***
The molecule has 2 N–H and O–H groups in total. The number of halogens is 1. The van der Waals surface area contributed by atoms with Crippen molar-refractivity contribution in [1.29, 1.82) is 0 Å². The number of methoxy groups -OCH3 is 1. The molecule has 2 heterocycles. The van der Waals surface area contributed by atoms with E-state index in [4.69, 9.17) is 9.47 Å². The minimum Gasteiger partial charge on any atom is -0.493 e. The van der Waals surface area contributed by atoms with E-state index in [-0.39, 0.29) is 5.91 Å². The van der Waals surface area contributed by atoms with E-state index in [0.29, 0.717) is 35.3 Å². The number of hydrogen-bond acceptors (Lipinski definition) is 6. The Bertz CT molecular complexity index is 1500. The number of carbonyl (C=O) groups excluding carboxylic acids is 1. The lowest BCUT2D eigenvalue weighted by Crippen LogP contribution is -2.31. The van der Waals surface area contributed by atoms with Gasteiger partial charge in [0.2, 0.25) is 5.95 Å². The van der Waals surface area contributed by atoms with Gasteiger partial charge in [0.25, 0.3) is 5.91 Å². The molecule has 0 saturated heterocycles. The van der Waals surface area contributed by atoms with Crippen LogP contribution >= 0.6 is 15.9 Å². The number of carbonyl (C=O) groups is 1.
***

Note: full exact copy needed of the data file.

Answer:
The molecule has 2 N–H and O–H groups in total. The number of halogens is 1. The van der Waals surface area contributed by atoms with Crippen molar-refractivity contribution in [1.29, 1.82) is 0 Å². The number of methoxy groups -OCH3 is 1. The molecule has 2 heterocycles. The van der Waals surface area contributed by atoms with E-state index in [4.69, 9.17) is 9.47 Å². The minimum Gasteiger partial charge on any atom is -0.493 e. The van der Waals surface area contributed by atoms with E-state index in [-0.39, 0.29) is 5.91 Å². The van der Waals surface area contributed by atoms with E-state index in [0.29, 0.717) is 35.3 Å². The number of hydrogen-bond acceptors (Lipinski definition) is 6. The Bertz CT molecular complexity index is 1500. The number of carbonyl (C=O) groups excluding carboxylic acids is 1. The lowest BCUT2D eigenvalue weighted by Crippen LogP contribution is -2.31. The van der Waals surface area contributed by atoms with Gasteiger partial charge in [0.2, 0.25) is 5.95 Å². The van der Waals surface area contributed by atoms with Gasteiger partial charge in [0.25, 0.3) is 5.91 Å². The molecule has 0 saturated heterocycles. The van der Waals surface area contributed by atoms with Crippen LogP contribution >= 0.6 is 15.9 Å². The number of carbonyl (C=O) groups is 1.